Trends in European animation, broken down by cartoon head Annick Maes

Trends in European animation, broken down by cartoon head Annick Maes

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Cartoon Forum, the annual European pitching & co-production event for animated TV projects, is from today a mirror of the times in which we live, says general manager Annick Maes.

“This year’s Cartoon Forum will incorporate the transformations we are going through in one form or another,” she told Variety. “There are a lot of projects about ecology, about living together – quite a few aimed at adults and teenagers.

“They really reflect the times we live in. For example, the impact of women is growing, and there are more and more female producers and directors. It is an industry where we have achieved near gender equality among our participants. You can’t say that about fiction or documentary.”

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Among the growing trends of recent years among animated film producers, Maes noted what she calls “the 360 ​​approach.”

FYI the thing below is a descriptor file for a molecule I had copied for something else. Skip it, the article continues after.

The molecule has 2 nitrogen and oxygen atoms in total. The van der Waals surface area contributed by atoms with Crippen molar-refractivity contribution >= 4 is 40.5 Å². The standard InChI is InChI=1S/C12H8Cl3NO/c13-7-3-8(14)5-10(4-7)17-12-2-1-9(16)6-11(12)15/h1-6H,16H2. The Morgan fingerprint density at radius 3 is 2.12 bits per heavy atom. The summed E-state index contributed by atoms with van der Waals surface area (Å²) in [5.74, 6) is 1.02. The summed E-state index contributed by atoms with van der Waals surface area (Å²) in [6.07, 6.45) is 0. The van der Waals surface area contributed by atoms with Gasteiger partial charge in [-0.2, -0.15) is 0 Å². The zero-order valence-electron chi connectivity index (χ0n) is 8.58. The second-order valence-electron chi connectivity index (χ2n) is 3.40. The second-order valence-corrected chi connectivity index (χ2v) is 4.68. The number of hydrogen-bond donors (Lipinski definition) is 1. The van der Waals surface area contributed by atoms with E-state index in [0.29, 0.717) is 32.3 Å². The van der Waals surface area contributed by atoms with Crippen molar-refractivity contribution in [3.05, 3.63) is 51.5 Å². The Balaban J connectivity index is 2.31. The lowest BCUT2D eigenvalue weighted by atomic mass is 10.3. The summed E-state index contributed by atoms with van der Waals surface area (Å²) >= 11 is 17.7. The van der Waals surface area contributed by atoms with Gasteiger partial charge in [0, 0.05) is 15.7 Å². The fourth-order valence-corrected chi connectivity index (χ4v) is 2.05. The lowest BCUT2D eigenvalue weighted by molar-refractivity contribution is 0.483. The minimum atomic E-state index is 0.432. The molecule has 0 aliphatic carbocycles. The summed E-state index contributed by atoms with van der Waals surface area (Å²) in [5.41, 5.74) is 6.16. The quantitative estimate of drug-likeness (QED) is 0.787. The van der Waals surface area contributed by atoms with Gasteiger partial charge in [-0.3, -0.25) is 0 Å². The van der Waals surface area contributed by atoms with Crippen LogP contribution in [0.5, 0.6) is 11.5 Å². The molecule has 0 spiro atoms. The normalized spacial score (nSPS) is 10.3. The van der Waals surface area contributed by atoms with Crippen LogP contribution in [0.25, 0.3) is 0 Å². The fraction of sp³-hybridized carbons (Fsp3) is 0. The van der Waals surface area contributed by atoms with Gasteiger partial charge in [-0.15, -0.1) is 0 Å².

“This year, nearly 25 book publishers from around the world will come to Cartoon Forum to find new IPs and develop the book before the series or movie comes out: the book becomes a promotional tool for the series or the feature,” she said, while she cited as an example the graphic novel “Sisters of the Mist”, recently published by the British Nobrow, which is based on an original IP by Dutch Studio Pupil. It was first pitched at the Cartoon Springboard young talent event in 2017 and advanced to the 2019 edition of Cartoon Movie where it was chosen by Nobrow.

Trends like these, combined with the need to develop their online presence during the COVID pandemic, have prompted Forum organizers to step up their e-communications and introduce a dedicated app from September 2020, which will allow buyers to catch up on all possible pitches . missed, gives producers direct feedback on their projects, organizes one-on-one meetings and allows participants to communicate directly with each other from 2023.

However, live events such as Cartoon Forum remain essential, says Maes. “The handshakes and networking are still very important, it’s a big event but a small world: when the event took place digitally, we saw that buyers – especially the channels – relied on their circle of well-known producers, making it difficult for new producers and new talents who had not yet developed their network. That’s the spirit of Cartoon,” she concluded.

Cartoon Forum will run from September 19 to 22 in the southwestern city of Toulouse, France.

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